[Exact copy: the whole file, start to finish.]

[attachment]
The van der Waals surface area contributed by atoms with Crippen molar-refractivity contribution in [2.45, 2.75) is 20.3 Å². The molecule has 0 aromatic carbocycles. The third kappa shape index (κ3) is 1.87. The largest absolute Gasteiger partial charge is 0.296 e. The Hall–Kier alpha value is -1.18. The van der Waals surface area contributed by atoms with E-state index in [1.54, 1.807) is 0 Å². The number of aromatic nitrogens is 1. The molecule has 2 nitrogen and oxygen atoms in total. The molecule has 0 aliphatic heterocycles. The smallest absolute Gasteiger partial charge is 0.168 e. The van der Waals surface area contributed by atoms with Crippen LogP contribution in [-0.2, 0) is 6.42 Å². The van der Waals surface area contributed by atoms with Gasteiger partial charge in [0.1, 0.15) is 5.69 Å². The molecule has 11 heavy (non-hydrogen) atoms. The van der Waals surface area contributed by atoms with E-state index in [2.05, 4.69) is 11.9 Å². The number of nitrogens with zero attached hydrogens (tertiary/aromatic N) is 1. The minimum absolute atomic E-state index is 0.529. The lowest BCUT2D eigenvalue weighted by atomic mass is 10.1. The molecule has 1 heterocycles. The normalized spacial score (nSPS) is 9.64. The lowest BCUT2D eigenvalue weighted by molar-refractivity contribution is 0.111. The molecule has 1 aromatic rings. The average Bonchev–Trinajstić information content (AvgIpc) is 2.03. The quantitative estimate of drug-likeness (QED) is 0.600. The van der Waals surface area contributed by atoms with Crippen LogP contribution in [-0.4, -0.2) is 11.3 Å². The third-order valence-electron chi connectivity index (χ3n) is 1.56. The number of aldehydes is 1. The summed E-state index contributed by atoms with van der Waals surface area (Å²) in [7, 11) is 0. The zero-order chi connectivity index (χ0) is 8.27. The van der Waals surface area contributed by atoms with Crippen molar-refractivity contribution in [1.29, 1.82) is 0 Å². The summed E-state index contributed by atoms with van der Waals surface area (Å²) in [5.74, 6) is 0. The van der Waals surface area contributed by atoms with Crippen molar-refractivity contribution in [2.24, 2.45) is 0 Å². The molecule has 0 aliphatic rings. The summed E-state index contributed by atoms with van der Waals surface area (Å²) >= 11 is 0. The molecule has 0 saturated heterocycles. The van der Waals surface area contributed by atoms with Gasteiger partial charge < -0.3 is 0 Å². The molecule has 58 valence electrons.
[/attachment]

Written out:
The van der Waals surface area contributed by atoms with Crippen molar-refractivity contribution in [2.45, 2.75) is 20.3 Å². The molecule has 0 aromatic carbocycles. The third kappa shape index (κ3) is 1.87. The largest absolute Gasteiger partial charge is 0.296 e. The Hall–Kier alpha value is -1.18. The van der Waals surface area contributed by atoms with E-state index in [1.54, 1.807) is 0 Å². The number of aromatic nitrogens is 1. The molecule has 2 nitrogen and oxygen atoms in total. The molecule has 0 aliphatic heterocycles. The smallest absolute Gasteiger partial charge is 0.168 e. The van der Waals surface area contributed by atoms with Crippen LogP contribution in [-0.2, 0) is 6.42 Å². The van der Waals surface area contributed by atoms with Gasteiger partial charge in [0.1, 0.15) is 5.69 Å². The molecule has 11 heavy (non-hydrogen) atoms. The van der Waals surface area contributed by atoms with E-state index in [2.05, 4.69) is 11.9 Å². The number of nitrogens with zero attached hydrogens (tertiary/aromatic N) is 1. The minimum absolute atomic E-state index is 0.529. The lowest BCUT2D eigenvalue weighted by atomic mass is 10.1. The molecule has 1 heterocycles. The normalized spacial score (nSPS) is 9.64. The lowest BCUT2D eigenvalue weighted by molar-refractivity contribution is 0.111. The molecule has 1 aromatic rings. The average Bonchev–Trinajstić information content (AvgIpc) is 2.03. The quantitative estimate of drug-likeness (QED) is 0.600. The van der Waals surface area contributed by atoms with Crippen LogP contribution in [-0.4, -0.2) is 11.3 Å². The third-order valence-electron chi connectivity index (χ3n) is 1.56. The number of aldehydes is 1. The summed E-state index contributed by atoms with van der Waals surface area (Å²) in [7, 11) is 0. The zero-order chi connectivity index (χ0) is 8.27. The van der Waals surface area contributed by atoms with Crippen molar-refractivity contribution in [1.29, 1.82) is 0 Å². The summed E-state index contributed by atoms with van der Waals surface area (Å²) in [5.74, 6) is 0. The van der Waals surface area contributed by atoms with Crippen molar-refractivity contribution in [2.24, 2.45) is 0 Å². The molecule has 0 aliphatic rings. The summed E-state index contributed by atoms with van der Waals surface area (Å²) >= 11 is 0. The molecule has 0 saturated heterocycles. The van der Waals surface area contributed by atoms with Gasteiger partial charge < -0.3 is 0 Å². The molecule has 58 valence electrons.